The artist is distinguished from all other responsible actors in society—the politicians, legislators, educators, scientists, et cetera—by the fact that he is his own test tube, his own laboratory, working according to very rigorous rules, however unstated these may be, and cannot allow any consideration to supersede his responsibility to reveal all that he can possibly discover concerning the mystery of the human being. — James Baldwin, "The Creative Process" in Creative America, 1962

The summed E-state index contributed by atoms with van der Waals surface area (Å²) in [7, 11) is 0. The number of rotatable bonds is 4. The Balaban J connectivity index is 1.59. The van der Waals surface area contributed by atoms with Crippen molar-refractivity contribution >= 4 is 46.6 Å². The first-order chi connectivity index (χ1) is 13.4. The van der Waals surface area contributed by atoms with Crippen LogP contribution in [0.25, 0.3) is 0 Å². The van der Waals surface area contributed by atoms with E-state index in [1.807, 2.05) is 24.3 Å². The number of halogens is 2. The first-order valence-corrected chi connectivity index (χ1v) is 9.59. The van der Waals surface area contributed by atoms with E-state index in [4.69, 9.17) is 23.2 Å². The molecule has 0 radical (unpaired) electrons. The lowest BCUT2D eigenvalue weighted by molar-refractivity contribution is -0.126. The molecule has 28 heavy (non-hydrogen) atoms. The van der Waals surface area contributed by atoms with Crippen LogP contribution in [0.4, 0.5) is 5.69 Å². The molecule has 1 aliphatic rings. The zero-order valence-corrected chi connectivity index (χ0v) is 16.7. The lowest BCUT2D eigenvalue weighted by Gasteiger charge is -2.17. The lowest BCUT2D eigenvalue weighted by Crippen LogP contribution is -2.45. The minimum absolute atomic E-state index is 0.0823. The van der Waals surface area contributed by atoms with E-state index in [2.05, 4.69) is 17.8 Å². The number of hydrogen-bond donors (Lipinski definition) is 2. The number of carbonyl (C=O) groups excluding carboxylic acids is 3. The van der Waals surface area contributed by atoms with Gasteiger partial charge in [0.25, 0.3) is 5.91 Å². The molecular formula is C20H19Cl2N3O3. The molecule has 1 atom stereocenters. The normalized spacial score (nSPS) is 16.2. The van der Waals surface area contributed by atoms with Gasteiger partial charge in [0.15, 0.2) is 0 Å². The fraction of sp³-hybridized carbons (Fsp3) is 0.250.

I can read hundreds of James Baldwin's sentences a hundred times, and the 66-word sentence above is one of them. His syntax often surprises and his meaning just as frequently suspends, occasionally dangles, and ultimately satisfies. Baldwin's longer sentences twist and turn, meandering toward a destination that will unsettle, agitate, and challenge, inspiring readers to simultaneously marvel at his syntactic and semantic intents. Whether we agree with his ideas is beside the point; what matters is how we emerge from absorbing them certain of his self-reflective, uncompromising honesty, which is an undeniably transcendent truth in its own right. Notice the last 6 of those 66 words: the mystery of the human being. What a way to capture our imagination by ending on the cryptic and keep us reading!